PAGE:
jamie goode's wine blog

Sunday, February 14, 2010

A lovely northern Rhône Syrah from Maxime Graillot

This is a really lovely northern Rhône Syrah, made by Maxime Graillot, son of Alan (the most famous grower in this appellation of Crozes-Hermitage). It's quite an edgy, polarising sort of wine, though: with its high acidity and bold, striking flavours, some will fall in love while others will find it a bit too much.

It's just my sort of wine. I'd much rather have these somewhat wild, untamed flavours that speak so clearly of the place it comes from, than something more polished and accessible.

Domaine des Lises Equis Crozes-Hermitage 2007 Northern Rhône, France
There’s no doubting where this wine comes from. With its meaty, peppery, spicy, savoury, almost bloody nose it’s obviously cool climate Syrah from the Rhône. The palate is fresh and savoury with high acidity and meaty, peppery raspberry and plum fruit. There’s a degree of clarity and precision to the fruit that keeps it from being rustic. A brilliant effort. 92/100 (£15.95 BBR)

Labels: ,

Monday, December 07, 2009

An icon a day: Ogier Belle Helene 1999

Ogier La Belle Helène Côte-Rôtie 1999 Northern Rhône, France
Just two barrels of this wine made. Aromatic, rich, warm spicy nose is complex and profound with lovely rich red fruit, cherry, spice and subtle earthy notes. It's powerful and intense, yet harmonious. The concentrated palate has beautifully elegant, open, fresh meaty red fruits with lovely acidity. It has absorbed the new oak beautifully. Meaty and powerful yet elegant with a mineral finish. Profound stuff: the northern Rhône at its best, and starting to age very well. 97/100

Labels: ,

Sunday, December 06, 2009

An icon a day: Jaboulet La Chapelle 1990

After the 1978 reported on yesterday, the 1990: different, but totally compelling.

Paul Jaboulet Aîné Hermitage La Chapelle 1990 Northern Rhône, France
Warm, complex, earthy spicy nose with some lovely richness. There are hints of medicine, old wood and game, and there's a distinct sweetness to the aromas. The palate has lovely smooth, warm, spicy notes and rounded, rich fruit. It's a powerful yet elegant wine that's ageing beautifully, and it really is a crime to spit it. Lovely tannic structure keeps the richness in check. Just beautiful. 97/100 (tasted at The Sampler)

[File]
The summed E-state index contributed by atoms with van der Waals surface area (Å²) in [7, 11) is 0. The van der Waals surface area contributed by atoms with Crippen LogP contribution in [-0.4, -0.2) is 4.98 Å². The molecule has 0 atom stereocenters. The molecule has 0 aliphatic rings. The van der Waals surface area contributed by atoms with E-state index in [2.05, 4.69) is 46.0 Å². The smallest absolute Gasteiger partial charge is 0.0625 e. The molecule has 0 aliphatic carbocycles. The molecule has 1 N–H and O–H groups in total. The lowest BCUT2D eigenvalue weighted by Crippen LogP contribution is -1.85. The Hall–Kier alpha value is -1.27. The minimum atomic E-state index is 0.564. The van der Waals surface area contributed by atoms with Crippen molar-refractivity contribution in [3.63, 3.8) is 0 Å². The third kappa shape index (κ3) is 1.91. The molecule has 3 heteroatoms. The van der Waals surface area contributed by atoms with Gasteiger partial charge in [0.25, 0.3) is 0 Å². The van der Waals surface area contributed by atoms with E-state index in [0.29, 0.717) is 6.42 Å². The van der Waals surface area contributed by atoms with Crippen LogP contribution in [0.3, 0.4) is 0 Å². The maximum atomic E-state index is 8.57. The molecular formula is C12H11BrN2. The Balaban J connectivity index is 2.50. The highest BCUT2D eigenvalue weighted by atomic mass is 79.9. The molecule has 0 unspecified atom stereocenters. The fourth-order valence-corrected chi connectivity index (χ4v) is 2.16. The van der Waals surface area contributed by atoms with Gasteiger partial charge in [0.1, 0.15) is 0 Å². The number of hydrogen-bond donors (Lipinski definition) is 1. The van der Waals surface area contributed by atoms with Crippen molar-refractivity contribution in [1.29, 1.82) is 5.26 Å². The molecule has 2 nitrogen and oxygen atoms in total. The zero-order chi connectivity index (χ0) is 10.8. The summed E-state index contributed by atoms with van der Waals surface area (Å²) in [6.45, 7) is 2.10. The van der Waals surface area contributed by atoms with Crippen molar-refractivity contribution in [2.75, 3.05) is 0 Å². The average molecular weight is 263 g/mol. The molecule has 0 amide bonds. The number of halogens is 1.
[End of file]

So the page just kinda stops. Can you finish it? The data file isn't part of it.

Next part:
Labels: ,

Saturday, December 05, 2009

An icon a day: Jaboulet La Chapelle 1978

Paul Jaboulet Aîné Hermitage La Chapelle 1978 Northern Rhône, France
This 1978 is a legendary northern Rhône wine, and so tasting it knowing what it was made being objective quite hard. But fortunately the wine did not disappoint. A relatively pale colour, it has a complex nose of red fruits, undergrowth and spice, with a hint of medicine and some subtle floral notes. Almost Burgundian in style, weight and elegance. The palate is sublimely elegant with soft, complex cherry fruit, spice, herbs, fine tannins and some mineral notes. It's just so, so elegant with amazing length and an eternal finish. A really beautiful wine, approaching perfection. As with all wines of this age, there will be considerable bottle variation; this is clearly a very good bottle. 98/100 (Tasted at The Sampler)

Labels: ,

Wednesday, October 07, 2009

A stunning northern Rhone at Waitrose's Press Tasting

Spent most of today at the Waitrose press tasting. As UK readers will know, of all the supermarkets in the UK, Waitrose has the most serious wine list. While many of the high-end wines are available in just a few top stores (Kingston and Canary Wharf are the two flagship stores, carrying pretty much the entire range), they're all available from Waitrose Wine Direct, headed up by the extremely able Alex Murray, who used to be with Berry Bros & Rudd. Waitrose Wine Direct allows you to buy mixed cases, which is handy.

Many of the wines in the tasting today were lovely, but my favourite, by a whisker from the 2005 Leoville Barton, was a stunning Cornas. It was just so beautifully perfumed and structured. Almost Burgundian.

Vincent Paris Granit 30 Cornas 2007 Northern Rhone, France
13% alcohol, half matured in barriques. Wonderful nose: thrillingly alive, with fine meaty, spicy notes. Just so lively and expressive with perfumed floral elements. The palate is beautful, with high acidity and lovely firm but fine-grained tannins sitting under the elegant red fruits. Just thrilling: my favourite style of wine. 96/100 (£23.99 Waitrose, 2 branches)

Labels: , ,

Sunday, August 09, 2009

A fresh, peppery Crozes-Hermitage

Supermarket Crozes-Hermitage can be pretty anonymous, but here's a really nice one that I enjoyed. I'd buy it again.

Crozes-Hermitage Beaufeuil 2008 Northern Rhone, France
Really fresh cherry fruit nose with a distinctive pepper character. The palate shows really attractive bright cherry fruit with some grippy tannins under the sweet fruit as well as nice meaty savouriness. Midweight, fresh and delicious, this is lovely cool climate Syrah that's expressive and quite elegant. 89/100 (£8.99 Morrisons)

Labels: ,

Wednesday, July 22, 2009

Dinner with Francis and Bronwen